Last month, two doctors were working in a lab in Lorton, Virginia, when a tennis ball-sized lump of rock came straight through the ceiling.
After getting over the shock, the men reported their discovery, and the Smithsonian museum offered them $5,000 for the meteorite, which they happily accepted. Following the discovery, a number of meteorite hunters have descended on the surrounding area.
However, the doctors do not own the building in which they were working in, and the owners are now launching a legal bid to regain the meteorite, claiming it legally belongs to them. Typically, meteorites are legally classed as becoming part of the land on which they fall, so the claim is quite a strong one.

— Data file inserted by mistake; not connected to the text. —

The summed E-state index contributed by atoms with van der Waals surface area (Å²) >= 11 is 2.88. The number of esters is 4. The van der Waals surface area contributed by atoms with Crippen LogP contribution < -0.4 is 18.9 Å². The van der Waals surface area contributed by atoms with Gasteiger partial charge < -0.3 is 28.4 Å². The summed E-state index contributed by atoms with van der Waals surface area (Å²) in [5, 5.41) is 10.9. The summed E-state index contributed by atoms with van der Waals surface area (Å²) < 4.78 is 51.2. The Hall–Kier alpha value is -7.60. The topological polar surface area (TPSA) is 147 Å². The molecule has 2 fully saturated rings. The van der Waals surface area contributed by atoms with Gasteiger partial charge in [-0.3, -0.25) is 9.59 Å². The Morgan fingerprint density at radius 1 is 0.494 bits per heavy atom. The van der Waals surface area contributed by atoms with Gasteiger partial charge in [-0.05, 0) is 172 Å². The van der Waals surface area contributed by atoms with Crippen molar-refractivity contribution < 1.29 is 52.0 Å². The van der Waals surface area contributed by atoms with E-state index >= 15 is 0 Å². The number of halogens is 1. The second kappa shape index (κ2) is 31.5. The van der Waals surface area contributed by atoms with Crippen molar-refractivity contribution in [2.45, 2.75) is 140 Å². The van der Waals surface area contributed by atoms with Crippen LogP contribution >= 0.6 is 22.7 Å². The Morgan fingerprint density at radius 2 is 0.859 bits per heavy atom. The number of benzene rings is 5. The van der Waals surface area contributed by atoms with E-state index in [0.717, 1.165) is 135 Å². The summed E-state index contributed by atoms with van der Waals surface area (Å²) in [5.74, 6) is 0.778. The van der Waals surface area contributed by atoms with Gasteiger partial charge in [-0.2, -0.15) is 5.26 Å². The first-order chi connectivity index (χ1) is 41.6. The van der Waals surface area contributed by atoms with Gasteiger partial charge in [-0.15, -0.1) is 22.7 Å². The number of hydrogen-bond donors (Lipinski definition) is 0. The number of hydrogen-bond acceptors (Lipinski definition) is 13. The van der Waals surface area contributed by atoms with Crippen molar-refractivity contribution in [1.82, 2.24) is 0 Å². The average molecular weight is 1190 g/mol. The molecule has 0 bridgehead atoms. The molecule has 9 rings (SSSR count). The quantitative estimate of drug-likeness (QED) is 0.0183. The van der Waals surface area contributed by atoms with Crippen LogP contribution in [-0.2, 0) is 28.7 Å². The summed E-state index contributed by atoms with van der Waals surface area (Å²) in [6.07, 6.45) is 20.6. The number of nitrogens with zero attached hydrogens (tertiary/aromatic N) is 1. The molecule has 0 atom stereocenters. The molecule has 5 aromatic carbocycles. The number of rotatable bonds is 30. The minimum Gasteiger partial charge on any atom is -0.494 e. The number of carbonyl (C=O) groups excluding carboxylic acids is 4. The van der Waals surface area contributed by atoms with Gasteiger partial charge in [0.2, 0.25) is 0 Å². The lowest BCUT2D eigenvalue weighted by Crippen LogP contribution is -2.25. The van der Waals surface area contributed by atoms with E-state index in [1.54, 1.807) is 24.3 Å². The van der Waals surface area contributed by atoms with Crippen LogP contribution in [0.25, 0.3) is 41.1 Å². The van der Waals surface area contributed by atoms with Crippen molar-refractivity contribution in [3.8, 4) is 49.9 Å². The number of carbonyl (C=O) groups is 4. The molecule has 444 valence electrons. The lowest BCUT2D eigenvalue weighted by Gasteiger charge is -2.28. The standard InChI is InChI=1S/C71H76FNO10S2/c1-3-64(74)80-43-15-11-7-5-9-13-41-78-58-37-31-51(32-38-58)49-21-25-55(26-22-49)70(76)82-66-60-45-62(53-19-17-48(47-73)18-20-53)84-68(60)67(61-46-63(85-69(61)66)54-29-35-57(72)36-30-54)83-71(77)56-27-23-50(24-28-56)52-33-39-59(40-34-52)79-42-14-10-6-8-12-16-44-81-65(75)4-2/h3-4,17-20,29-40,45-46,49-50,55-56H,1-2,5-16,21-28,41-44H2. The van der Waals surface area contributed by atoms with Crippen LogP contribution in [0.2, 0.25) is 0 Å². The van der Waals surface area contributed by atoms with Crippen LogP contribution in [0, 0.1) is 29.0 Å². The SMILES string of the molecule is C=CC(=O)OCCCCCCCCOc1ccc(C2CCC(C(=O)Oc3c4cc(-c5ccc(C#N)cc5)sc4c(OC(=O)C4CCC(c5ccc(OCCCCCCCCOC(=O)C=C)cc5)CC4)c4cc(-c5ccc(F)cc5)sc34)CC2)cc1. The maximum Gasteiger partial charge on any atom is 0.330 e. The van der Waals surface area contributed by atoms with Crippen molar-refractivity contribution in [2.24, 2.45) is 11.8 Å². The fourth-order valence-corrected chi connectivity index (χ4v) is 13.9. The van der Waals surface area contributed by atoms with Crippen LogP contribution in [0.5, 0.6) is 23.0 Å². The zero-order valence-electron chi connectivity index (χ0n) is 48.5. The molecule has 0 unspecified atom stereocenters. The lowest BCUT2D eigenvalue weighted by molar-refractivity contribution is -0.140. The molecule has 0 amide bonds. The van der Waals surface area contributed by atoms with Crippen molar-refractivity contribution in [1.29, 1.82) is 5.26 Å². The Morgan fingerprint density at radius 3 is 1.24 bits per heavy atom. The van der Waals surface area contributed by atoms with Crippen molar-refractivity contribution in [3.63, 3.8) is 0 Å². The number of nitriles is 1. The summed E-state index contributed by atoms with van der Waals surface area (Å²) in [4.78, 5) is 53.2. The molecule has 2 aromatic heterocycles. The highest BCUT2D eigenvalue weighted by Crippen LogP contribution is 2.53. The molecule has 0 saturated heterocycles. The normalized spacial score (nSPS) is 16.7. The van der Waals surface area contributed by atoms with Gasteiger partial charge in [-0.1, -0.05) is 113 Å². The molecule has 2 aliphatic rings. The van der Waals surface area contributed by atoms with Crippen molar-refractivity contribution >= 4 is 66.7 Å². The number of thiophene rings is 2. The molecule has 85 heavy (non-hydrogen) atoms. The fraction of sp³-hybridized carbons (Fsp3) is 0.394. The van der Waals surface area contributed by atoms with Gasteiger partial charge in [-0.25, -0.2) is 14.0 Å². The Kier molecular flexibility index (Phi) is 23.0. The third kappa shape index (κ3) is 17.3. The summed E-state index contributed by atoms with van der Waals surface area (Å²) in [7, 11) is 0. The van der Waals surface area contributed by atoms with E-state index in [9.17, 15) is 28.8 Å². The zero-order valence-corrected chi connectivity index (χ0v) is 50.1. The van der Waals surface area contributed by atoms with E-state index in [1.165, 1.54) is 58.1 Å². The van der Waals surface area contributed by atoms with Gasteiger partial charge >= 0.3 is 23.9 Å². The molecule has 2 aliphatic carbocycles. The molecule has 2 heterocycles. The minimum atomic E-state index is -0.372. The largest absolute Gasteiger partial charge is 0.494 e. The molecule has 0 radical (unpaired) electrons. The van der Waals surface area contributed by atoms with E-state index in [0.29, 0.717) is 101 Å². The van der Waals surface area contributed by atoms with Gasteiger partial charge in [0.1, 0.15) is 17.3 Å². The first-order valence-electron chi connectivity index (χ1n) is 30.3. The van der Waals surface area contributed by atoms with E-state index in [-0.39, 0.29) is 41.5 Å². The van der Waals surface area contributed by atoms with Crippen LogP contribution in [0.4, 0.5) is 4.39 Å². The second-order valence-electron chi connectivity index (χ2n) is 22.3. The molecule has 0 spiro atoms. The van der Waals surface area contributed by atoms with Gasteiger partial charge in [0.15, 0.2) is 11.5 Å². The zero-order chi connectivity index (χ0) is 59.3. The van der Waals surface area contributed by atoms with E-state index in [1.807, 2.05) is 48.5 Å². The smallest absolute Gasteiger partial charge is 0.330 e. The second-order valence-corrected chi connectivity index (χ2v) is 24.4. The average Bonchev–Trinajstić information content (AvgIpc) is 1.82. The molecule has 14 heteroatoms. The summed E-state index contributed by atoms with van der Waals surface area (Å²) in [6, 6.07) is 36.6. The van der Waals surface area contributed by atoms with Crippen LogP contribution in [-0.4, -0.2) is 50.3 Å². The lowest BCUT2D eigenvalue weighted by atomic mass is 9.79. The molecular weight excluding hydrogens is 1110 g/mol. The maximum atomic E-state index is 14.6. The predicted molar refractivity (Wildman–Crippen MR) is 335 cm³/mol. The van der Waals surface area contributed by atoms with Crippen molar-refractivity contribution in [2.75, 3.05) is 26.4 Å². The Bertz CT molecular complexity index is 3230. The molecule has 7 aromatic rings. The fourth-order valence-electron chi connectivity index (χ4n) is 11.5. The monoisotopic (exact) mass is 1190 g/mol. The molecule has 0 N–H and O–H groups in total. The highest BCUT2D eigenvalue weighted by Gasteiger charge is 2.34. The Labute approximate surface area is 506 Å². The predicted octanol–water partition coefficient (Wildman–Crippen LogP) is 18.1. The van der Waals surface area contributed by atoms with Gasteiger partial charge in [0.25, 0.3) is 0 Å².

The meteorite, which is being held at the Smithsonian until the legal questions have played out, has been estimated as being worth up to $50,000 on the open market.
This is not so much because of the intrinsic value of the meteorite; whilst all are rare and of some value this is a fairly typical chondrite and most likely to be from the asteroid belt. It does not have a high metal content and shows no signs of originating on another planet.
It is likely that a comparable meteorite which had just been discovered long after the fall would be much less valuable. Even meteorites have memorabilia value, and the alarming way it introduced itself gives it a much better story for a collector to enjoy.